Back at the Palace Theatre, the party continues into the small hours, only to be taken up as dawn breaks over dozens of traditional Stampede breakfasts - servings of pancakes, bitter coffee and vodka-laced orange juice. Those are essential events for celebrities and politicians to show off their western credentials.
However, there’s an unwritten protocol that must be followed. Neckties are forbidden and the official dress code of hats, belts and boots is strictly enforced. Black hats are for the bad guys; dignitaries and VIPs are always accorded white.
Prime Minister Stephen Harper, once chided for his poor choice of black hat and “cow-poke” garb, arrived appropriately attired in bolo and white Stetson for meetings with Alberta premier Alison Redford. The content of the discussions was not disclosed, but energy and oil were undoubtedly on the agenda: Redford just returned from a trade visit to China, an enthusiastic investor in Alberta’s oil patch.
Harper was followed by Liberal politician Justin Trudeau, the son of a former prime minister. Trudeau fils is widely seen as heir-apparent to his father’s old party. With his good looks, he made the appropriate impression by dishing up pancakes in a red plaid shirt and a pair of pointy-toed boots.
It was pointed PR move to step out of the shadow of his father, whose anti-industry energy policies remain a bone of contention in Calgary more than 25 years after they were repealed.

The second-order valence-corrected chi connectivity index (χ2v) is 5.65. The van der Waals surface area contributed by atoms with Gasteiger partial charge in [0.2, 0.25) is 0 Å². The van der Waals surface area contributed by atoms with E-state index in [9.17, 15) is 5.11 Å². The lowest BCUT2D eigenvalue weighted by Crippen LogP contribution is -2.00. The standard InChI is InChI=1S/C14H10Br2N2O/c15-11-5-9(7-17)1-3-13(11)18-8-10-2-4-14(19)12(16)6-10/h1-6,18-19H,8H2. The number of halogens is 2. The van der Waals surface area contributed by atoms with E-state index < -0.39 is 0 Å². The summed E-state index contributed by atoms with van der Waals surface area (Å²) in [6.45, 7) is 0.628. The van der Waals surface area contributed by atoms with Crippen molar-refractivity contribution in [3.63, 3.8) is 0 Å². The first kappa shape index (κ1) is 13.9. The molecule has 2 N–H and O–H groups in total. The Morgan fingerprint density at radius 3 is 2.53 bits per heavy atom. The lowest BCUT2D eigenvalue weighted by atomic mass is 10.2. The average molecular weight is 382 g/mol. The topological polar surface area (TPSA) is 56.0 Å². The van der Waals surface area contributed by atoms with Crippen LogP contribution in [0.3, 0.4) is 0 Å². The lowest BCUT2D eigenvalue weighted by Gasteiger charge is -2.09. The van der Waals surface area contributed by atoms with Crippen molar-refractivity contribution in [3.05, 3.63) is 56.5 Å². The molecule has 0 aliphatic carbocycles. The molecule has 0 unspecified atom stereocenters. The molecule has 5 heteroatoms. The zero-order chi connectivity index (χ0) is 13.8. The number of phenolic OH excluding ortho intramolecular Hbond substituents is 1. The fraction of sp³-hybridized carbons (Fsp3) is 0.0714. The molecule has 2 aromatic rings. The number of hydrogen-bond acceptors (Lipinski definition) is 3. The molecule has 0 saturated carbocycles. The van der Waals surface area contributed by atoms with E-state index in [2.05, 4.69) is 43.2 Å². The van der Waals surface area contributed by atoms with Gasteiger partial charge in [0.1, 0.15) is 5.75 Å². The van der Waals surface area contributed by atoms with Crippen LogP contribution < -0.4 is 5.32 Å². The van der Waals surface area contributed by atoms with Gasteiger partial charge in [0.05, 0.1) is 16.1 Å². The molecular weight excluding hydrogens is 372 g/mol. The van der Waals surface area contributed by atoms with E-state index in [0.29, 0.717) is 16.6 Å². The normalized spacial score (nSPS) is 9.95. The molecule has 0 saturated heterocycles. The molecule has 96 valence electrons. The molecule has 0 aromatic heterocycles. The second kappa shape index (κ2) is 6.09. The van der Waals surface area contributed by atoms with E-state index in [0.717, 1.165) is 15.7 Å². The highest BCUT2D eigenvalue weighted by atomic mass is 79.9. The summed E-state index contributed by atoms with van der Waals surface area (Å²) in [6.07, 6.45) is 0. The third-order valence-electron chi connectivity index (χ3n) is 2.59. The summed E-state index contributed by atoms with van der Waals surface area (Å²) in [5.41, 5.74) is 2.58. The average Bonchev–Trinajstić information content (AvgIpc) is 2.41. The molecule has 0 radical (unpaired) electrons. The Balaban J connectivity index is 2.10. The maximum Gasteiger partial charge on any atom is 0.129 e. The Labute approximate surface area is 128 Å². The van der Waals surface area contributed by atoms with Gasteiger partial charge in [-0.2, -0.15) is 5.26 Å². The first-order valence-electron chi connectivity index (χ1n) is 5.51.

The same could not be said for New Democratic Party leader Thomas Mulcair, who has accused the oil sands of driving up the value of the Canadian dollar and killing manufacturing jobs elsewhere in the country. Alberta officials didn’t even bother to welcome him, belying Calgary’s self-proclaimed reputation for western hospitality.
More than 30 years later, many Albertans are still angry about Trudeau’s energy policies, which sought to increase federal control over the province’s oil and gas. A billboard on the main highway into Calgary reads: More Alberta, Less Ottawa. Constitutionally, Alberta, not the federal government, owns the oil and gas beneath its soil and meddling from afar is viewed dimly.
Times have changed, though, and cooperation, not confrontation, is the order of the day. Alberta’s Redford now says she is committed to building bridges with the rest of the country even as opposition mounts to the environmental impacts of oil-sands development in Canada, the US and the EU.
Though her Progressive Conservatives are not ideological soul mates of Harper’s Conservatives, they are sufficiently aligned to press forward with the Keystone XL and Gateway pipelines to the US and west coast of Canada. New export pipelines are a critical prerequisite to opening new markets in Asia and the US to facilitate future production expansions.
Calgarians remain wary of politicians who are ‘all hat and no cows’, as the Texan saying goes.
Yet for Canada’s oil patch, Stampede is no time to worry about such things. There is always another barbecue to attend, and another flapjack to be flipped. And plenty more oil where that came from.